New incentives added in LDS Church's Young Women Personal Progress program

Apr 16 2010 - 5:59pm

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(Photo courtesy of LDS Church) The Young Women Personal Progress program encourages girls ages 12-18 to set goals to increase spirituality and learn new skills, such as cooking, to earn medallions.
(Photo courtesy of LDS Church) The Young Women Personal Progress program encourages girls ages 12-18 to set goals to increase spirituality and learn new skills, such as cooking, to earn medallions.

OGDEN -- A little over a year ago, virtue was added to the list of values the Young Women in The Church of Jesus Christ of Latter-day Saints aspire to achieve. Now with that addition, the general Young Women presidency has introduced some new incentives for LDS girls ages 12-18 to work to get their Young Womanhood Recognition award and to bring others along with them.

In January, new posters with soft pink and gold colors were released, which included the new Young Womens theme with the added virtue value. Now there are eight values: faith, divine nature, individual worth, knowledge, choice and accountability, good works, integrity and virtue. For each of the values, young women complete a series of goals and a 10-hour service project to pass off that particular value. Now as young women pass off each value, instead of getting a sticker to put in their books, they get a ribbon to use as a scripture marker, said Terri Holmes, a ward Young Women president.

The medallion the girls get when they complete all their values changed a bit too.

"The temple is still the focus and is always the focus for the young women, but now there is a symbol for each part of Young Women," Holmes said. There is a laurel wreath for Laurels, girls ages 16-18; a rose for the Mia Maids, ages 14-16; and a beehive for Beehives, ages 12-14.

Holmes is excited to be able to reward the girls more regularly for their hard work. Her ward just passed out some of the ribbons at a special New Beginnings night last month.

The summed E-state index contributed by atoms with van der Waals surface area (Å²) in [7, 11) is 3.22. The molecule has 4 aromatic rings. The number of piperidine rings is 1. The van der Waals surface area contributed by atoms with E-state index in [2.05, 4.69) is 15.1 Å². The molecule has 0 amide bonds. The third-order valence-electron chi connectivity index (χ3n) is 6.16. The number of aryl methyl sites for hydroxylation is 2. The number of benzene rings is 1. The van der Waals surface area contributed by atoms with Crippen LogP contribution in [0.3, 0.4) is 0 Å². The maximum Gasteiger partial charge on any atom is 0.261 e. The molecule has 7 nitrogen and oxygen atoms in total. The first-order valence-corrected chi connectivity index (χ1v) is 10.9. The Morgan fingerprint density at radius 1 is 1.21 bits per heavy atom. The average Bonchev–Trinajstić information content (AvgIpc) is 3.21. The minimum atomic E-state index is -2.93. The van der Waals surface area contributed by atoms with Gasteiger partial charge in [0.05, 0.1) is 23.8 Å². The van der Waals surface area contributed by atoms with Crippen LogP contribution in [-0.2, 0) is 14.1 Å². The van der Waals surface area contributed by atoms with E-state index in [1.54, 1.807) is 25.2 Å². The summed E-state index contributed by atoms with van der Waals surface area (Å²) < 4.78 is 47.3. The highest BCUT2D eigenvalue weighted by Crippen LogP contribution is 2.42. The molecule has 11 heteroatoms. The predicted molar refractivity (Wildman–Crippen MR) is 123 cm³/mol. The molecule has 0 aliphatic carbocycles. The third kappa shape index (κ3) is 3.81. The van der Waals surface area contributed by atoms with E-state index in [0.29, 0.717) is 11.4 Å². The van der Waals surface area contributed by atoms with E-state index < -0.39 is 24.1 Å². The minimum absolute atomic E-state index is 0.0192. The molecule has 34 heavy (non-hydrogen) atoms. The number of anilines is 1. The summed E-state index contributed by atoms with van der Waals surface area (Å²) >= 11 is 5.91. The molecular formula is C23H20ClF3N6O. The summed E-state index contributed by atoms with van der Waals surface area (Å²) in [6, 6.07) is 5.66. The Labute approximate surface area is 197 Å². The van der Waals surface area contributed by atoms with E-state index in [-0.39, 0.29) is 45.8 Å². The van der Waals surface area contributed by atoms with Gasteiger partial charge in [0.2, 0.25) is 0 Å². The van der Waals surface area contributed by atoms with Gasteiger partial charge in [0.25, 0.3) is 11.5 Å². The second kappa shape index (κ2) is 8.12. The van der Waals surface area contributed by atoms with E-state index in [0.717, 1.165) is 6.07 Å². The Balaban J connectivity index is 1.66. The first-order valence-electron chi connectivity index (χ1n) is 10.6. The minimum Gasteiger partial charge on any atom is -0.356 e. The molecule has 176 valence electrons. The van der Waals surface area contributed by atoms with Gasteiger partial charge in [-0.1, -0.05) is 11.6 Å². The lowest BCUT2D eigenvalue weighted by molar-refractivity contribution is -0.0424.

"I think it's cool. They can use the ribbons as scripture markers and kind of show it off at church," she said. She hopes that the ribbons will help encourage all the girls to achieve their best.

Another change to the program is that now mothers can work on the goals right alongside their daughters.

"I think that is a real motivator," Holmes said. Leaders have always been able to work on the goals and earn the medallion, but now mothers and even fathers can work on them along with their daughters.

Also, anyone wanting to achieve the virtue goal must read the Book of Mormon. Holmes also thinks that is an excellent idea.

"I think that Sister Dalton (the general Young Women president) has just always had the goal for the girls to return to virtue," Holmes said. She thinks that these changes will help the girls see the importance in that and knows that it has opened the doors for such discussions in her ward.

The goal and motivators no longer end with the earning of the medallion, either. Now an honor bee can be earned by doing 40 more hours of service and re-reading the Book of Mormon. The idea behind the honor bee is for girls, parents or leaders to be able to help others earn their medallion and complete their value goals.

"This way they can work side by side," Holmes said.

For more information on the changes and specific instructions, visit the Web site www.lds.org and visit the Young Women link.

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